Michael Clothier, long-time contributor to The Law Handbook, has had a long and interesting career. As he starts to wind back the hours he spends in the office, he takes some time to reflect on his career highlights.
In 1977, Michael ran his first and last jury trial. He was a very young solicitor representing a man who had been charged with causing death by culpable negligent driving. The man had finished his shift in the mines and was driving himself and his best friend, home for the night. While driving, the man had polished off a bottle of whiskey and at some point he had veered off the road, crashing the car and killing his friend. Despite the drinking, Michael was able to persuade the Darwin jury that a buffalo might have wandered onto the road (his client suffered amnesia associated with head injuries). In the end, the jury wasn’t convinced beyond reasonable doubt that a buffalo hadn’t wandered onto the road and caused the accident and allowed the defendant to go free. After picking himself up from the courtroom floor, Michael decided he had reached the limits of his very average abilities as a jury lawyer and decided, for the sake of future clients, that he would no longer conduct jury trials and would in future, brief a barrister.
Apart from enjoying a 100% success rate in front of juries, the other stand out moment for Michael was in 1985 when he and his legal aid team won a case in the High Court (Kioa v West  HCA 81; (1985) 159 CLR 550) allowing a Tongan immigrant and his wife to remain in Australia with their Australian born daughter. Kioa’s case is still the leading case on the limits of natural justice and procedural fairness required of government decision makers.
Immigration law was something Michael accidentally fell into rather than consciously choosing it as a specialisation. In the late 1970s he began work with the Australian Legal Aid which was a Federal funded body and was mainly concerned with federal law such a family law, repatriation law, social security law and immigration law. This was back in the days when there was a Federal Legal Aid office and a State Legal Aid office. As the area of immigration law grew, so did the work that Michael took on. Very few lawyers were practising immigration law at that time and so he just became the person with the most knowledge and experience. He eventually ended up grandfathering the Law Institute Specialist Accreditation in Immigration law and spent many years helping to examine other lawyers who wanted to be accredited specialists in the area. “I was able to avoid having to do the exam myself for seventeen years by volunteering to set it” he jokes.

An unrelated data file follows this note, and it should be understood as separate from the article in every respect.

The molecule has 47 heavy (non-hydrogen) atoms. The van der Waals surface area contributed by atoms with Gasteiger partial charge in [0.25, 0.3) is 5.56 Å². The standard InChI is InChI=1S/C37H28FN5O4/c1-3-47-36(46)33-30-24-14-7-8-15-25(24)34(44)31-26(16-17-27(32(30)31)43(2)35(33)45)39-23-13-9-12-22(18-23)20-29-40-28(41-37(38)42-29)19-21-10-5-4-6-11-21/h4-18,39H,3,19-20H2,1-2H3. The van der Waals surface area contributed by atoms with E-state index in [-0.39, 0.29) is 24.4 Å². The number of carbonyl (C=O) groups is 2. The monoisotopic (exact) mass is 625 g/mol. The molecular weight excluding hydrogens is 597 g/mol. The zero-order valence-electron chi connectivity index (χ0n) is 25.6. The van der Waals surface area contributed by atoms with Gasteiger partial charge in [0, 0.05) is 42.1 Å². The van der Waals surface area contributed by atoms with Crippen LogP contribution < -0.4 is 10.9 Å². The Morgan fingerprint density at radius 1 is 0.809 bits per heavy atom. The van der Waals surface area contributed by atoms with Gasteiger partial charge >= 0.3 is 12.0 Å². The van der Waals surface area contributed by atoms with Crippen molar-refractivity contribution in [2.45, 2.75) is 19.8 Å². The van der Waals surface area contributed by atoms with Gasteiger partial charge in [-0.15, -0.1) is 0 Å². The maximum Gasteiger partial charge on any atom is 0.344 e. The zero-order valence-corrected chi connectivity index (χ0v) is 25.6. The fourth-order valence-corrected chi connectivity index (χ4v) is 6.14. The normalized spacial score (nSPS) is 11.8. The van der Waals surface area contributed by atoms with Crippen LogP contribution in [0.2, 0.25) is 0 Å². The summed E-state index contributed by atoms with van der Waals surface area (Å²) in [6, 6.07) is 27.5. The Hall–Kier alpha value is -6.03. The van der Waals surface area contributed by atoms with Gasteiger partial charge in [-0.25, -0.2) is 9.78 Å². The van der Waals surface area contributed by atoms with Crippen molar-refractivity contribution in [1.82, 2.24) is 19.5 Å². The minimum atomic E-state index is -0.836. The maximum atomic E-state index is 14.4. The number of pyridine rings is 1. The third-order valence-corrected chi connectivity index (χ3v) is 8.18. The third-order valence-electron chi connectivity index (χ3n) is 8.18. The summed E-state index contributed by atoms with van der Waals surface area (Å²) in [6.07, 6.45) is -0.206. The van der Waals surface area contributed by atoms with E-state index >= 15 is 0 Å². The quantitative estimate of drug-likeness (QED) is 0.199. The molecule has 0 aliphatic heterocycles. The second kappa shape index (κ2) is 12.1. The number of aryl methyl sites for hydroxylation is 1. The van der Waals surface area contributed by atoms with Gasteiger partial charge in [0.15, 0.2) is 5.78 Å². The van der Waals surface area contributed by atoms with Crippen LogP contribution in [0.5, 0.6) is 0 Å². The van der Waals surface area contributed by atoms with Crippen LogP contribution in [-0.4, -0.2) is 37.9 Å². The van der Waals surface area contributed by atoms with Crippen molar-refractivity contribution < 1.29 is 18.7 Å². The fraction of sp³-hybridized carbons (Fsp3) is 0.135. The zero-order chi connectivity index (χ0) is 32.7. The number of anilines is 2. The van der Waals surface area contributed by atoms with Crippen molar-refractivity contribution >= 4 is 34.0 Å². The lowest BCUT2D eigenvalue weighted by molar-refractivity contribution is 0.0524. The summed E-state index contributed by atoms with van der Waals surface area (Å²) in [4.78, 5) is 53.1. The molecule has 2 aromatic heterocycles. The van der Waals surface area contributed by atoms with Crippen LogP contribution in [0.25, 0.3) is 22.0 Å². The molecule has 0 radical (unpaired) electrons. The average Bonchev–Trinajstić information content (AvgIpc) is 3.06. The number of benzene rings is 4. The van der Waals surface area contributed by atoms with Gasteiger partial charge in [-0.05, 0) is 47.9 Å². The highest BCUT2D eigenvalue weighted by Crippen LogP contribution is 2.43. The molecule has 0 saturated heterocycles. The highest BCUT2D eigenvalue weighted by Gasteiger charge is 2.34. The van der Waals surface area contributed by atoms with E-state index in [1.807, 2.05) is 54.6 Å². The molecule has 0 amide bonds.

It was natural choice then, for Michael to write the Immigration Law chapters in The Law Handbook, a job that Michael has continued doing for over 30 years.
“I was writing law for non-lawyers and I enjoyed doing that because every year I was trying to put into real language all the changes that had occurred during the year.” Michael liked to pretend that people used The Law Handbook like they used to use the Encyclopedia Britannica, to resolve arguments over the dinner table. But the reality is that the book is a useful tool for people to find an overview about any legal topic.
Currently, Michael works in his own practice with law partner Karyn Anderson. Although this year, he’s dropped down to three days a week in an effort to ease into retirement. With his extra two days off, Michael has built himself a boat. He loves to work with his hands, building the (very) odd extension to the house when he can. The boat, unfortunately, hasn’t managed to stay in one piece. Every time he takes it out, it breaks. He has even had it blessed with holy water by an inebriated priest whom he invited to dinner. “They say you always build your best boat second,” he jokes, “it’s a boat built by a lawyer.”
With his spare time Michael intends to keep building, he loves working with his hands, and hopes to travel a bit more, enjoying the ocean and drinking some wine. He’d like to remain practising long enough to move his eldest daughter’s admission. She’s currently in her final year of an Arts/Law degree at Monash University.